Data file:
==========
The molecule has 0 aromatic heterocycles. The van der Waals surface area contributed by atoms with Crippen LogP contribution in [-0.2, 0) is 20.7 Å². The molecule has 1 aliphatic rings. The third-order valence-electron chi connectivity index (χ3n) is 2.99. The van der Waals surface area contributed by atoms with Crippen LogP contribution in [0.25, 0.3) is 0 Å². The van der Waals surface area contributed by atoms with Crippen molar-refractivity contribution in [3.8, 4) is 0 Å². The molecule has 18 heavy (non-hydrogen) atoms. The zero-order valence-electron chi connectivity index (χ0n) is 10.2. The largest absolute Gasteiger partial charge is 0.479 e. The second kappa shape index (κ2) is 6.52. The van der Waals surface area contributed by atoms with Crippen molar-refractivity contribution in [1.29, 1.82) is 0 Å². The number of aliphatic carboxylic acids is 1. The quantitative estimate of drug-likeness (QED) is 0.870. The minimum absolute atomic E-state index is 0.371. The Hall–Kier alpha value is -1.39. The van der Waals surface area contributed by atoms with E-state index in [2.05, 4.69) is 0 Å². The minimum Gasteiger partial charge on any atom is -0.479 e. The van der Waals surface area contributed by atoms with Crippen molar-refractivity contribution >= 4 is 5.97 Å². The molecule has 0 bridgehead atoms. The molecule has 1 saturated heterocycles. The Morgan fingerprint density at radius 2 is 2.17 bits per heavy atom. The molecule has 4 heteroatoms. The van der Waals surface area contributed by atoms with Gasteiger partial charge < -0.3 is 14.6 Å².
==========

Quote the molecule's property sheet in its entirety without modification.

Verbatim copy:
The molecule has 0 aromatic heterocycles. The van der Waals surface area contributed by atoms with Crippen LogP contribution in [-0.2, 0) is 20.7 Å². The molecule has 1 aliphatic rings. The third-order valence-electron chi connectivity index (χ3n) is 2.99. The van der Waals surface area contributed by atoms with Crippen LogP contribution in [0.25, 0.3) is 0 Å². The van der Waals surface area contributed by atoms with Crippen molar-refractivity contribution in [3.8, 4) is 0 Å². The molecule has 18 heavy (non-hydrogen) atoms. The zero-order valence-electron chi connectivity index (χ0n) is 10.2. The largest absolute Gasteiger partial charge is 0.479 e. The second kappa shape index (κ2) is 6.52. The van der Waals surface area contributed by atoms with Crippen molar-refractivity contribution in [1.29, 1.82) is 0 Å². The number of aliphatic carboxylic acids is 1. The quantitative estimate of drug-likeness (QED) is 0.870. The minimum absolute atomic E-state index is 0.371. The Hall–Kier alpha value is -1.39. The van der Waals surface area contributed by atoms with E-state index in [2.05, 4.69) is 0 Å². The minimum Gasteiger partial charge on any atom is -0.479 e. The van der Waals surface area contributed by atoms with Crippen molar-refractivity contribution >= 4 is 5.97 Å². The molecule has 0 bridgehead atoms. The molecule has 1 saturated heterocycles. The Morgan fingerprint density at radius 2 is 2.17 bits per heavy atom. The molecule has 4 heteroatoms. The van der Waals surface area contributed by atoms with Gasteiger partial charge < -0.3 is 14.6 Å².